Published: February 18, 2014 at 2:19 AMGreat story! I love most of the log flume style rides. I wish we'd see some new ones being built. It seems like a lot of them getting torn down. Flumes for 2016!
Published: February 18, 2014 at 11:42 AMThis is really interesting! Water and amusement parks go hand in hand but I didn't realize how much so. I love log flume rides during those hot summer days. I think it's great that we can appropriate functional, useful things into fun and exciting pastimes.
Published: February 18, 2014 at 6:01 PM
Published: February 18, 2014 at 11:00 PMUser 126.96.36.199 had a great question. Maybe you could do a story on what costs more to build and which causes the biggest return on investment? Maybe you can do a Splash Mountain Vs. Space Mountain costs and return on investment article or something similar!
Published: February 19, 2014 at 11:04 AMI concur with 188.8.131.52, 184.108.40.206, please do this, I would love to read it!
I would love to see an article on the economics of theme parks, you could have a whole series! ;)
.Overall economics of ride design- water vs not, enclosed vs not etc
.Economics driving a design- interview a designer about a design, and how budget impacted it (what was removed/improved/modified would be fascinating)
.Economy of spaces- optimising design of spaces for people flow/ride flow
Published: February 19, 2014 at 2:58 PMComparing attraction costs can be extremely difficult to do because companies are not forthcoming with specific costs of attractions. Some give out numbers, but it can be difficult to tell how much of that is real cost to design, build, and construct and how much of that is just marketing. Additionally, with parks like Disney and Universal, they have on-staff engineers that are always working on new designs and ideas (R&D) that are rarely disclosed when they talk about the cost of a ride. Also, the maintenance costs are never discussed when theme parks talk about the cost of an attraction. Having never worked in park maintenance, I have no clue how much more effort is required to maintain a water ride versus something else. Like many attractions, once it's "broken" it, and has a dedicated maintenance staff, the costs would gradually decrease over time aside from major part replacements and refurbishment.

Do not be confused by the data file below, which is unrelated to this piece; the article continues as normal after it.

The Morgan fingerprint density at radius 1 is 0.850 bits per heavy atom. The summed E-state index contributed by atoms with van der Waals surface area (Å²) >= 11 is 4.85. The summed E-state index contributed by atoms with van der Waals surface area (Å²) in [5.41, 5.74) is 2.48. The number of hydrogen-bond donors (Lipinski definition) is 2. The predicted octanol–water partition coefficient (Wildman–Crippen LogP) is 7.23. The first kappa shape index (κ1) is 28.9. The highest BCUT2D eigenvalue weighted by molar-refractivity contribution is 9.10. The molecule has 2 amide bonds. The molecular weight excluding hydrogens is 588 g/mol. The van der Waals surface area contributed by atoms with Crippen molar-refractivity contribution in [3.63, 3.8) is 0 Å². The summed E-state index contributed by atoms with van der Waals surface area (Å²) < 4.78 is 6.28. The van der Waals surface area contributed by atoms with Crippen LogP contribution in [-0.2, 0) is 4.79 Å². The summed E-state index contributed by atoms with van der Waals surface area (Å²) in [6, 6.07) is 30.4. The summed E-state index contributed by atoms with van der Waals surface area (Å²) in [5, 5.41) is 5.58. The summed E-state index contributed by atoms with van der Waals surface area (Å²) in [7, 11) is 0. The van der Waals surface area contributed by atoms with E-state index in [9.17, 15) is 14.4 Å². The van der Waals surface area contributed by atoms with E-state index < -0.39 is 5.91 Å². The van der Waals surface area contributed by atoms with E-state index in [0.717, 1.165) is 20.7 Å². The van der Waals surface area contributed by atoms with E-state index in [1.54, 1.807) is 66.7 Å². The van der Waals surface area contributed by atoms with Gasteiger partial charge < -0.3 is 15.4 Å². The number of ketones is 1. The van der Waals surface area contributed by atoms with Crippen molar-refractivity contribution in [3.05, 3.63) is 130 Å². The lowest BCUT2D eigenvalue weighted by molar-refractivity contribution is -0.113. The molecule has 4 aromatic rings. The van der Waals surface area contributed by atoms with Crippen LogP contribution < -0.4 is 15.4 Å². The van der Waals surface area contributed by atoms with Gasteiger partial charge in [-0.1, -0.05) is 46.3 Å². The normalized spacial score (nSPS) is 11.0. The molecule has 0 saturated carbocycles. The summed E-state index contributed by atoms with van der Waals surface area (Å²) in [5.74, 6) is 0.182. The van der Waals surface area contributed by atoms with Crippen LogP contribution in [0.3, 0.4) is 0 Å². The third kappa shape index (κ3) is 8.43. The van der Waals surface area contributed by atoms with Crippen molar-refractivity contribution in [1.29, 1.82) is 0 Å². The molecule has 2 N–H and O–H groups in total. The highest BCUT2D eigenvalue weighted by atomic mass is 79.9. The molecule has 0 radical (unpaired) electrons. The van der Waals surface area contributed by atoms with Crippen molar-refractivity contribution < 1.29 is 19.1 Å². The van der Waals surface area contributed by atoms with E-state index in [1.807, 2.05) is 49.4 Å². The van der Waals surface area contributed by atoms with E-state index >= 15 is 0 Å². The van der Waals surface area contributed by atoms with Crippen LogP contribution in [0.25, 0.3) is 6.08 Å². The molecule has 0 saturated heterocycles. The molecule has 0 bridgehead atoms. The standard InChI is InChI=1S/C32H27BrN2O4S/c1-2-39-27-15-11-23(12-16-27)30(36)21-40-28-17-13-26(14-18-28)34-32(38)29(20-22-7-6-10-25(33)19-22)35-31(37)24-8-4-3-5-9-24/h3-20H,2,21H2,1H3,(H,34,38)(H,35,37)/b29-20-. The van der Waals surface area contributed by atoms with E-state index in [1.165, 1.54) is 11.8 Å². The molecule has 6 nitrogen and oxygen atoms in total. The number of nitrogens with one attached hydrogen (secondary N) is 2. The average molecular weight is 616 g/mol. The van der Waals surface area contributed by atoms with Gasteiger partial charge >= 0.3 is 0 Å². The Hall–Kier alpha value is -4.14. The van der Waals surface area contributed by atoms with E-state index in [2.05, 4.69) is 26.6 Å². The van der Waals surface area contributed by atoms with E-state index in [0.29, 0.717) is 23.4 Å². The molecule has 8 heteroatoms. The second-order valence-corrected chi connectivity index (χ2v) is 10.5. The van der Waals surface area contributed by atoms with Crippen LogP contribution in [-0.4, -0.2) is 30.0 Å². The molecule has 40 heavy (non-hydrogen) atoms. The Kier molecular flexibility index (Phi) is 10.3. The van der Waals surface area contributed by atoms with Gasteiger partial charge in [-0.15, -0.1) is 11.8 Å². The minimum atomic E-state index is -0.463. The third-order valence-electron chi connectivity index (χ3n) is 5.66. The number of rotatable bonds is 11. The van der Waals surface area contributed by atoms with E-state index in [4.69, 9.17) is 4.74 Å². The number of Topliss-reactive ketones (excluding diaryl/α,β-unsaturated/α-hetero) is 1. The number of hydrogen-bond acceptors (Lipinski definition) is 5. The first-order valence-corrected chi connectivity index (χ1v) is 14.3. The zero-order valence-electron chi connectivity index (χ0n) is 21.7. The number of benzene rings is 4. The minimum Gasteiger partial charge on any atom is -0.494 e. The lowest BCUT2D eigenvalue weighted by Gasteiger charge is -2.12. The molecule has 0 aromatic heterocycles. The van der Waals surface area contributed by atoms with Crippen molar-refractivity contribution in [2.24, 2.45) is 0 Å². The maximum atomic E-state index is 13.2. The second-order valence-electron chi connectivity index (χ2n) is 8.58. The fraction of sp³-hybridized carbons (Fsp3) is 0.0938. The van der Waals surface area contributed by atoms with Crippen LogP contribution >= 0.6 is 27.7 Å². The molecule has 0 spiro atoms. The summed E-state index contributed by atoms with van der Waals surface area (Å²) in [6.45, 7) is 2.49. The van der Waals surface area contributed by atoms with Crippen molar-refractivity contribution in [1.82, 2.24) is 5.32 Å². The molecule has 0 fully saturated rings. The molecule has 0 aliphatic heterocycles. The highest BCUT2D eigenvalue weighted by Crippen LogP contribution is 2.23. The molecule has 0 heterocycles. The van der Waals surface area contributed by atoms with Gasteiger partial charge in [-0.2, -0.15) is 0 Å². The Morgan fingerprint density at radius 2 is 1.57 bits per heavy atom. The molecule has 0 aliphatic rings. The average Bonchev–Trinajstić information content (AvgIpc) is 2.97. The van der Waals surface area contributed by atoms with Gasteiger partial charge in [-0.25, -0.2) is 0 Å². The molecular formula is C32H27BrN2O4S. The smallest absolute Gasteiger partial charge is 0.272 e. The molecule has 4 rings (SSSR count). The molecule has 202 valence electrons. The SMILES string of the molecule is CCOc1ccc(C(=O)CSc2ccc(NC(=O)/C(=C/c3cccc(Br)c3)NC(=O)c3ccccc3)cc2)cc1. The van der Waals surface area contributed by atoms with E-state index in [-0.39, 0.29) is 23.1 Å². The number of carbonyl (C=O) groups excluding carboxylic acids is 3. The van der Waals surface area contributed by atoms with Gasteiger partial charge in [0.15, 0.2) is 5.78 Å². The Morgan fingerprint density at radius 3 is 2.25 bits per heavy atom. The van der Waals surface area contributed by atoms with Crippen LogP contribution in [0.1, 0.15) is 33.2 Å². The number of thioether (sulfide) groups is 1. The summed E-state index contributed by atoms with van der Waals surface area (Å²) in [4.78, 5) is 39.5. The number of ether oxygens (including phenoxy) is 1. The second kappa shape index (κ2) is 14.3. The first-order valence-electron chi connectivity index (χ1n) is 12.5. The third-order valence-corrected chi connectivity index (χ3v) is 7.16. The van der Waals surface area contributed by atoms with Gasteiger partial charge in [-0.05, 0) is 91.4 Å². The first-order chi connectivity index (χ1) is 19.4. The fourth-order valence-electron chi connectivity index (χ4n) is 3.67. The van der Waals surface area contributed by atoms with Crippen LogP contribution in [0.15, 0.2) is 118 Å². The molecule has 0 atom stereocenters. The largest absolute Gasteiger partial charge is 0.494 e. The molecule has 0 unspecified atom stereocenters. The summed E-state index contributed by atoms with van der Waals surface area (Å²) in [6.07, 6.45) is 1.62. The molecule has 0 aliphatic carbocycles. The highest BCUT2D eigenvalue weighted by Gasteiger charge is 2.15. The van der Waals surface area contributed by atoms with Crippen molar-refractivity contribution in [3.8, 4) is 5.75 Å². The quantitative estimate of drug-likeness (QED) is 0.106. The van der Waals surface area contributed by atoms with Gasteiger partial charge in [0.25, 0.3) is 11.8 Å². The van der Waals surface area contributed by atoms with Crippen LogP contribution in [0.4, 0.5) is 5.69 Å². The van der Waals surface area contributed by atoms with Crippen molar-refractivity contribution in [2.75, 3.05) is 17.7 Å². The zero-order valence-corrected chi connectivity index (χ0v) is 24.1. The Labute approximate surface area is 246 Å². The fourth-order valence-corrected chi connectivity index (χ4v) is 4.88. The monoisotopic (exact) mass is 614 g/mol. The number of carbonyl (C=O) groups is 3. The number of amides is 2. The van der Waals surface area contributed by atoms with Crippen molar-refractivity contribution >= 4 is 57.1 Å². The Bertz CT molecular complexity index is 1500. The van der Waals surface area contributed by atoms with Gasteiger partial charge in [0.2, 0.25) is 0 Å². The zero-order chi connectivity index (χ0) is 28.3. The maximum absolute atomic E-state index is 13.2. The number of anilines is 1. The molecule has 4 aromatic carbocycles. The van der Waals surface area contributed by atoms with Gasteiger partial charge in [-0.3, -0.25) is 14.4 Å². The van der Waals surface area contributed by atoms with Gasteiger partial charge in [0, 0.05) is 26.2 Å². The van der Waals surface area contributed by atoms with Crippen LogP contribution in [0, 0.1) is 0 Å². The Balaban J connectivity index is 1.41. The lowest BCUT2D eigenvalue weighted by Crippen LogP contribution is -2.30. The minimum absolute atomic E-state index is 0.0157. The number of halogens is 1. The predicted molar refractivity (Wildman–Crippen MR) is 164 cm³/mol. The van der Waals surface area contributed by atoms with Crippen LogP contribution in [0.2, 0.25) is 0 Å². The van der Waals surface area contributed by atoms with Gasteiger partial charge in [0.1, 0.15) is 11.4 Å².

So while it would probably be a pretty interesting column, it would be insanely difficult to pry this type of information out of a theme park. I had tried late last year to get some information from some local parks about ride evacuation procedures, and they were very hesitant to provide that, and I would expect similar hesitancy when it comes to line item operational costs.
Published: February 20, 2014 at 5:51 AMGreat article, Russell!
Published: February 20, 2014 at 9:33 AMThanks for the input Russell, it was by no means a critique of your excellent article. :)
Maybe something along the lines of a historical article about a ride built decades ago might be more feasible to tackle from the cost/benefit/design changes angle.
I come to this site for the high quality content here, and look forward to more excellent work from Russell (and everyone else)!
Published: February 20, 2014 at 10:27 PMRussell, do you know more about the story behind Bud Hurlbut's involvement with Arrow Development on the creation of the log flume? In the book Knott's Preserved, Hurlbut is credited, along with Arrow, for the creation of the log flume concept. According to the story, Walter Knott was nervous about the safety of the brand new ride system being introduced to his guests, which is why the Knott's ride wasn't built until Arrow had successfully constructed log flumes for other parks. Have you seen that story mentioned in any other books or articles?